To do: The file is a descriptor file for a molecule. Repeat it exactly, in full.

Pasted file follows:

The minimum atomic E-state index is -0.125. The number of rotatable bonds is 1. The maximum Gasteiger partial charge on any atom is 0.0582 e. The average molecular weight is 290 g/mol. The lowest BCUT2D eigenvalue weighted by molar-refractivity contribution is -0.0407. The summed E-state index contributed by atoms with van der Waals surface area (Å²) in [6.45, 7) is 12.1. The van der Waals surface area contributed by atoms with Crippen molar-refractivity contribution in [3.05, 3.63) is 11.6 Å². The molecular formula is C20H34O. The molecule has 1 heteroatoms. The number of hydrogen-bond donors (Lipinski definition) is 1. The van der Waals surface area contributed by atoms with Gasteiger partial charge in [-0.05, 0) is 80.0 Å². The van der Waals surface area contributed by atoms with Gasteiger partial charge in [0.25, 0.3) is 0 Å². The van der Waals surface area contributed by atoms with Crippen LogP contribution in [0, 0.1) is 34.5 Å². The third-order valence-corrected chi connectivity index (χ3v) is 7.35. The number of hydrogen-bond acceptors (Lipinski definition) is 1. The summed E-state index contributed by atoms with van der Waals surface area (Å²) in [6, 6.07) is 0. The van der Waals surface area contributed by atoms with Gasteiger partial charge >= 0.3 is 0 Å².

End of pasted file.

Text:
The minimum atomic E-state index is -0.125. The number of rotatable bonds is 1. The maximum Gasteiger partial charge on any atom is 0.0582 e. The average molecular weight is 290 g/mol. The lowest BCUT2D eigenvalue weighted by molar-refractivity contribution is -0.0407. The summed E-state index contributed by atoms with van der Waals surface area (Å²) in [6.45, 7) is 12.1. The van der Waals surface area contributed by atoms with Crippen molar-refractivity contribution in [3.05, 3.63) is 11.6 Å². The molecular formula is C20H34O. The molecule has 1 heteroatoms. The number of hydrogen-bond donors (Lipinski definition) is 1. The van der Waals surface area contributed by atoms with Gasteiger partial charge in [-0.05, 0) is 80.0 Å². The van der Waals surface area contributed by atoms with Gasteiger partial charge in [0.25, 0.3) is 0 Å². The van der Waals surface area contributed by atoms with Crippen LogP contribution in [0, 0.1) is 34.5 Å². The third-order valence-corrected chi connectivity index (χ3v) is 7.35. The number of hydrogen-bond acceptors (Lipinski definition) is 1. The summed E-state index contributed by atoms with van der Waals surface area (Å²) in [6, 6.07) is 0. The van der Waals surface area contributed by atoms with Gasteiger partial charge >= 0.3 is 0 Å².